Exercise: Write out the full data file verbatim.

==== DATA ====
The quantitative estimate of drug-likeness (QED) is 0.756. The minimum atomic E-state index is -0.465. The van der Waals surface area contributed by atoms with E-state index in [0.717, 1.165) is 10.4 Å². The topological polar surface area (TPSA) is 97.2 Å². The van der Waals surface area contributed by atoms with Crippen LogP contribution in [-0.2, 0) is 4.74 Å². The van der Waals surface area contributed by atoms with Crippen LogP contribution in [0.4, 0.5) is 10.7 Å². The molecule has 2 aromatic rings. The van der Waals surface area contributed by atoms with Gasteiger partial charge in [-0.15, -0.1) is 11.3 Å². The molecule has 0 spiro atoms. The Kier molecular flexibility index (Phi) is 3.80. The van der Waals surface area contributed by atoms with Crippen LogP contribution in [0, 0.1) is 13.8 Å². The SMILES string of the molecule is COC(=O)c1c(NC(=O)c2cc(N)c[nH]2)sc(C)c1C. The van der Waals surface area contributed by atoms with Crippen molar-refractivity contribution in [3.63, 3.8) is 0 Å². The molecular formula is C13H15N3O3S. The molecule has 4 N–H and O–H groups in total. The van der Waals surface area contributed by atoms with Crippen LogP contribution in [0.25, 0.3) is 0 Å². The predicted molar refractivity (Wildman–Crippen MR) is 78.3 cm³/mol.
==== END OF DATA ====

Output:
The quantitative estimate of drug-likeness (QED) is 0.756. The minimum atomic E-state index is -0.465. The van der Waals surface area contributed by atoms with E-state index in [0.717, 1.165) is 10.4 Å². The topological polar surface area (TPSA) is 97.2 Å². The van der Waals surface area contributed by atoms with Crippen LogP contribution in [-0.2, 0) is 4.74 Å². The van der Waals surface area contributed by atoms with Crippen LogP contribution in [0.4, 0.5) is 10.7 Å². The molecule has 2 aromatic rings. The van der Waals surface area contributed by atoms with Gasteiger partial charge in [-0.15, -0.1) is 11.3 Å². The molecule has 0 spiro atoms. The Kier molecular flexibility index (Phi) is 3.80. The van der Waals surface area contributed by atoms with Crippen LogP contribution in [0, 0.1) is 13.8 Å². The SMILES string of the molecule is COC(=O)c1c(NC(=O)c2cc(N)c[nH]2)sc(C)c1C. The van der Waals surface area contributed by atoms with Crippen molar-refractivity contribution in [3.63, 3.8) is 0 Å². The molecular formula is C13H15N3O3S. The molecule has 4 N–H and O–H groups in total. The van der Waals surface area contributed by atoms with Crippen LogP contribution in [0.25, 0.3) is 0 Å². The predicted molar refractivity (Wildman–Crippen MR) is 78.3 cm³/mol.